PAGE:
Critical Mass

Normally I don’t read more than one book at one time.  I like to put all my focus on one story or subject and be fully absorbed in it, if possible.   However, this Spring (and I’m using that term loosely, since our spring started around the 2nd day of February – take that Punxsatawney Phil!) I’ve had to make an exception.  Right now I am reading  Seth Godin’s “Stop Stealing Dreams”, Blake Boles’ “Better Than College”, Wendy Priesnitz’ “Beyond School” and “Spin Selling” by Neil Rackham.   Got you with that last one, didn’t I?  NOT Young Adult fiction or a book on alternatives to traditional schooling?  What is going on!?

Then yesterday I had a moment of near panic due to the sheer volume of new information out there regarding unschooling and self-directed learning instead of college.  How is a person to keep up?   I mean, come on!  Three books, masses of great info appearing every day on sites like UnCollege and Zero Tuition College, grown homeschoolers & unschoolers reaching the heights of their professions (I’m thinking Tim Tebow and Grant Colfax),  positive videos on unschooling…  Every day it seems there is something new and positive about self-directed learning and the people who pursue it in lieu of traditional schooling and education.

And that is 100% fantastic.

Really,  I am not complaining.

BUT, as a person who writes about learning outside of school and who advocates for it, possibly beyond the limits of patience of those who are subjected to my almost daily rants, I felt I was falling behind.   My job is to be the person who has read everything and knows everyone involved in this movement!!

Isn’t it?

Just at the moment I thought my head was going to explode, Ben & Joshua came in and suggested we all watch a movie together, and my first thought was, “A move?!  You must be kidding.  I have media to catch up on and a blog to write!”   My second thought was, “Wait a minute.  This is ok.  My job is actually to facilitate self-direction for my kids and to be their point of reference.   If I do that and miss an article or two, it’s ok.  My kids are my best credentials, my family my top priority.”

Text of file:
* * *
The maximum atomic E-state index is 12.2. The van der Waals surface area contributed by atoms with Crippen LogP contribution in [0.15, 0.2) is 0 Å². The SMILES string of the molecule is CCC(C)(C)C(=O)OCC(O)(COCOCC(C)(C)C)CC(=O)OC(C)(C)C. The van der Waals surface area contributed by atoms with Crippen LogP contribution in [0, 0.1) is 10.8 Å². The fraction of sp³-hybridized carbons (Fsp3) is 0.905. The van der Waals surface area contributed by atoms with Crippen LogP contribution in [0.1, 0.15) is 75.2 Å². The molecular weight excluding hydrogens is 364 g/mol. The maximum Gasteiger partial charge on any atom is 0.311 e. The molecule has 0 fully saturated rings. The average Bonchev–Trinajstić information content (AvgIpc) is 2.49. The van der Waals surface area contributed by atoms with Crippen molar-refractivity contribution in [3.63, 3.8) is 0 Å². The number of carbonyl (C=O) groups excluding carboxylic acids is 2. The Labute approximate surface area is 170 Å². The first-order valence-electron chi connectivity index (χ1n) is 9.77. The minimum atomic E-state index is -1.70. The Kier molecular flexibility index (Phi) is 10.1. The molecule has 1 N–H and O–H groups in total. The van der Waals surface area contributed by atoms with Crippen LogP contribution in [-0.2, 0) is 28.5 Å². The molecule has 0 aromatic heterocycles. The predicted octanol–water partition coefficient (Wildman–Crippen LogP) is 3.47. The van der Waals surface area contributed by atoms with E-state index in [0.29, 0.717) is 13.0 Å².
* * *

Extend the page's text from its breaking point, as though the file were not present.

Not that watching a movie has much to do with self-direction.   Although since the movie we chose was “Ferris Bueller’s Day Off”,  it certainly reinforced my kids’ decisions to continue their life learning and not join the crowd looking to enroll in high school.  (Sadly I had a math teacher in high school who sounded almost exactly like Ben Stein’s character in the movie.)

Today my view on the overwhelming amount of positive info out there regarding self-directed learning is this:   We have reached critical mass.   Self-directed learning is the future and it is inevitable.   The fact that I can’t keep up with all the new ideas and articles and websites is not something about which to be overwhelmed, but energized.   My kids are living in the midst of it and are going to benefit from all of it.    It wasn’t too long ago when you had to search for hours to find anything positive (or even negative) about unschooling.   There were the tried and true books by John Holt, Life Learning Magazine from Wendy Priesnitz and a smattering of books and publications from a few others, but nothing that was catching the eye or attention of the mainstream.  It’s kind of hard to talk about unschooling as cutting edge when the its’ main advocate died in 1985.  (I am not taking anything away from Holt, his writing or the Holt Associates.  John Holt’s writing is still at the apex of all things unschooling, and rightfully so.)   Now, in just the last year or two, a slew of other voices have joined the chorus, from Peter Thiel to Dale Stephens, Blake Boles to Seth Godin and of course, Michael Ellsberg, just to name a few.

I probably won’t be able to keep up and read absolutely everything out there.  I’ll read as much as possible, not forgetting that my kids are the best examples I have of how this whole self-directed thing works.

Everything else is cake.

About Amy

Amy Milstein was born and raised on a farm in Indiana, but after 20+ years considers herself a full-fledged New Yorker. She is married with two kids, who do not go to school but are instead life learners. This means they learn by living in the world (real life ) instead of hearing about it and simulating it in a classroom. With her family, Amy loves to travel, read, watch movies, write, sew, knit - the list is endless.
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2 Responses to Critical Mass

  1. patricia says:

    Hi! I found my way here via a followed tweet. You are so right about the point you’re making here. I’ve felt this way lately too, and it’s so exciting! Most of my acquaintances outside of the homeschooling world still have no idea what’s going on, but they will! Sooner rather than later, I’ll bet.

    Thanks for putting this into words so well.

    • Amy says:

      Thanks for your comment, Patricia. You’re right that most people still don’t know a lot about homeschooling, but we are definitely on our way!